Do Not, Do Not, Do Not Go See The Hobbit in HFR 3Don December 17th, 2012
I saw The Hobbit: An Unexpected Journey this past weekend and let me just get this out of the way first: I enjoyed the movie. It was a little long in parts, a little indulgent, but I’m pretty sure the same magic that was present in the Lord of the Rings films was there and I enjoyed my trip back to Middle Earth a great deal.
Why only “pretty sure?”
Because of the friggin’ 48fps. Because of HFR 3D. I hated it. If you saw it this past weekend in HFR and you liked it, turn away now. I’m probably gonna make you mad.
For those of you that don’t know, since the 1920′s movies have been filmed at 24 frames per second. That’s part of why movies look like movies in the first place. Even with the recent change to digital cinema, the standard is still 24fps. What once was a technical limitation has become an aesthetic that, until now, filmmakers have always strived for. The advantage of 24fps? A slightly dreamlike quality that does not mimic reality, but looks real to us all the same. The disadvantage? Fast motions are blurred and pans have what’s called a “jutter” effect–the stuttering that happens when a camera is moving through a scene.
48fps takes care of blurring (sort 0f) and jutter but–I would argue–destroys the particular reality of cinema. A movie ceases to be a movie.
You’ve all seen higher frame rate motion pictures. Video games run at speeds well above 48fps. Soap Operas and old BBC shows run just under. If you have a TV that can see it by turning on the TruMotion or “Smoothing” feature. Maybe you like that. Maybe you’re delusional.
The problem with 48fps is that it looks like something that’s trying desperately to be real and yet undoes it’s own reality in the attempt. Don’t believe people who say watching The Hobbit in HFR is like looking at it through a window. HFR is real in the same way the characters in The Polar Express look real–you know it really should look more real than it actually does, but you can’t put your finger on what it’s missing. It’s the Uncanny Valley of film presentation. Ever seen a Behind The Scenes video? Wanna see a whole movie that looks like that? I wish I hadn’t.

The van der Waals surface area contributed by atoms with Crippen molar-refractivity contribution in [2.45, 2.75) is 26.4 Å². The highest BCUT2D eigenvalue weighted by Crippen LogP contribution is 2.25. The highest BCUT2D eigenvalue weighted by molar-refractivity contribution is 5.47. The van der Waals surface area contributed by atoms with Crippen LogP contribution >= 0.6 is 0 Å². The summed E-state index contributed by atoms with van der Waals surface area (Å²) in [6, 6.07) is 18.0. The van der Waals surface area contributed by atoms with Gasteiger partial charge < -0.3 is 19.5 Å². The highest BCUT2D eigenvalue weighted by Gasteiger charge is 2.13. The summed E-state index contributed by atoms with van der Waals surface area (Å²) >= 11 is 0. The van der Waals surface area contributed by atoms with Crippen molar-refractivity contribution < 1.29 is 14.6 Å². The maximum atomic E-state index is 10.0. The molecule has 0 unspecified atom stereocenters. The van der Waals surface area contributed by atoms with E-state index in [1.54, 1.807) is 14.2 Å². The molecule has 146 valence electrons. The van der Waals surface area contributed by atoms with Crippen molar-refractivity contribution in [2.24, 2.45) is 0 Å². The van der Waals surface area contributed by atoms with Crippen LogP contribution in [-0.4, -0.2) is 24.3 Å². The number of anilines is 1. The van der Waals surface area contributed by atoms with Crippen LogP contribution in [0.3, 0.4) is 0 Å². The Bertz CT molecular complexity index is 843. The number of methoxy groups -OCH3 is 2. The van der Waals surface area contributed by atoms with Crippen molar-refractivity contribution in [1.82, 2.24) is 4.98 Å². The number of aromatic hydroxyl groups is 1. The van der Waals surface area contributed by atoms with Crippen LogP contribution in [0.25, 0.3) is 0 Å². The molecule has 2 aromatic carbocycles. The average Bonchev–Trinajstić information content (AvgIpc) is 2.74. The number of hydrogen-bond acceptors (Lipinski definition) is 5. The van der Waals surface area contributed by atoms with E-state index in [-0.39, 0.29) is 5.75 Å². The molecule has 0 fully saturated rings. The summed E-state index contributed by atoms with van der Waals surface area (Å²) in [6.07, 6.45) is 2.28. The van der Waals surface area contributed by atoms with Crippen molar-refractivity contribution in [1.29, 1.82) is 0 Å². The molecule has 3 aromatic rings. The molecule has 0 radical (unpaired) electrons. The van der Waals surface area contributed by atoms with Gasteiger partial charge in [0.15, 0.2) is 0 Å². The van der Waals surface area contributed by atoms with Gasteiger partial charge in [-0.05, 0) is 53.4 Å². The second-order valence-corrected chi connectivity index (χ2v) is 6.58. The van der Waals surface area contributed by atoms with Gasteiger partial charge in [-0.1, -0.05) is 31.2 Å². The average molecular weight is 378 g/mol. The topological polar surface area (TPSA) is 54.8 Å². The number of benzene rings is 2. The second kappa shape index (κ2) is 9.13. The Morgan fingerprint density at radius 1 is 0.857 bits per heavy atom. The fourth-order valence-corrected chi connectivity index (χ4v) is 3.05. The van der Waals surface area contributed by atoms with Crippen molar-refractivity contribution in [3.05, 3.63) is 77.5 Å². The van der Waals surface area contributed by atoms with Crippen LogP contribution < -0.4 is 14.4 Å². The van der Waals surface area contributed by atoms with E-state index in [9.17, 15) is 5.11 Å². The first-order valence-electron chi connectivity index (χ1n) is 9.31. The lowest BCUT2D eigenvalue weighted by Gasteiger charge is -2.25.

Personally, I can’t understand anyone looking at the HFR and actually preferring it. It was that off-putting to me. It’s the opposite of cinema. I expect scope and cinema when I go to the movies and HFR just makes everything look small and poorly cobbled together. Nothing in the images looks like they’re part of the same world–not the people, not the props, not the CGI. Nothing. Elements of the image are simply at odds with each other.
Nothing interacts properly. When movement doesn’t look sped up it looks stretched or out of focus. Reality is broken, constantly. Cinema tries to create its own reality and you buy into it because it sets its own rules. HFR tries to ape reality but fails because reality doesn’t look or move that way. If it did, I wouldn’t want to stab my eyes with rusty keys while watching it.
“But,” I hear those of you in need of glasses and therapy saying, “You’re getting more. More frames means more information–you’re getting more movie with greater clarity!” Sort of. The problem is your eyes truly do not know where to go because you’re getting so much information from the screen. Yes, for a minute, it’s kind of cool. Landscapes are beautiful. The detail can be incredible. But then, somebody moves. Who cares about clarity when all that information renders the image awful?
They say HFR is the future. James Cameron has already stated his intent to up the ante to 60fps for Avatar 2 & 3. I may be an old curmudgeon who will one day look as ridiculous as those who once declared the introduction of sound to be the death of cinema, but, darn it, this feels like the death of cinema. These are not images I want to see. 48fps took the magic right out of Middle Earth. Think about that. This is a movie with no less than three wizards in it and there was no magic. Magic can’t survive the transition to 48fps. Not for me, anyway.
I take it back. Go see The Hobbit in HFR 3D if you want to see for yourself. Make up your own mind about it. But, if you want to just see the movie and be transported back to Middle Earth? Skip HFR. I’m telling you. Just forget all about it. Unless you want to be on the edge of your seat waiting for the moment when Bilbo reveals he has a twin brother whose been sleeping with his wife (who needs a heart transplant), just go see the movie the only way it can be justifiably called “a movie”–in 24fps.